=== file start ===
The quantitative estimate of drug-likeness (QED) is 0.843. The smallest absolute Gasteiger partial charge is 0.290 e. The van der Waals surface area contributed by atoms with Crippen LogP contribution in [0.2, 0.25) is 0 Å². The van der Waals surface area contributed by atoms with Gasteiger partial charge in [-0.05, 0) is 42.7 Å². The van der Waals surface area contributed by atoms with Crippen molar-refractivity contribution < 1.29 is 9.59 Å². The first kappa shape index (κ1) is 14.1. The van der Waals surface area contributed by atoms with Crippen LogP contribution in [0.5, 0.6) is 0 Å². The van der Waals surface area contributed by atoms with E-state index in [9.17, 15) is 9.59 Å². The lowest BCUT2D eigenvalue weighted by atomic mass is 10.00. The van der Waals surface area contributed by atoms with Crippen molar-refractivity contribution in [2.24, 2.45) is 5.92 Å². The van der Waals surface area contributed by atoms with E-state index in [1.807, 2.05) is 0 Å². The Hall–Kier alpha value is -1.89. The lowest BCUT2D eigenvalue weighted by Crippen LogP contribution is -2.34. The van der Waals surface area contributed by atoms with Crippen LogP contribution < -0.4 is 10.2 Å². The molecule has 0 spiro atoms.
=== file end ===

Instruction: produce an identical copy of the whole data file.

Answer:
The quantitative estimate of drug-likeness (QED) is 0.843. The smallest absolute Gasteiger partial charge is 0.290 e. The van der Waals surface area contributed by atoms with Crippen LogP contribution in [0.2, 0.25) is 0 Å². The van der Waals surface area contributed by atoms with Gasteiger partial charge in [-0.05, 0) is 42.7 Å². The van der Waals surface area contributed by atoms with Crippen molar-refractivity contribution < 1.29 is 9.59 Å². The first kappa shape index (κ1) is 14.1. The van der Waals surface area contributed by atoms with Crippen LogP contribution in [0.5, 0.6) is 0 Å². The van der Waals surface area contributed by atoms with E-state index in [9.17, 15) is 9.59 Å². The lowest BCUT2D eigenvalue weighted by atomic mass is 10.00. The van der Waals surface area contributed by atoms with Crippen molar-refractivity contribution in [2.24, 2.45) is 5.92 Å². The van der Waals surface area contributed by atoms with E-state index in [1.807, 2.05) is 0 Å². The Hall–Kier alpha value is -1.89. The lowest BCUT2D eigenvalue weighted by Crippen LogP contribution is -2.34. The van der Waals surface area contributed by atoms with Crippen LogP contribution < -0.4 is 10.2 Å². The molecule has 0 spiro atoms.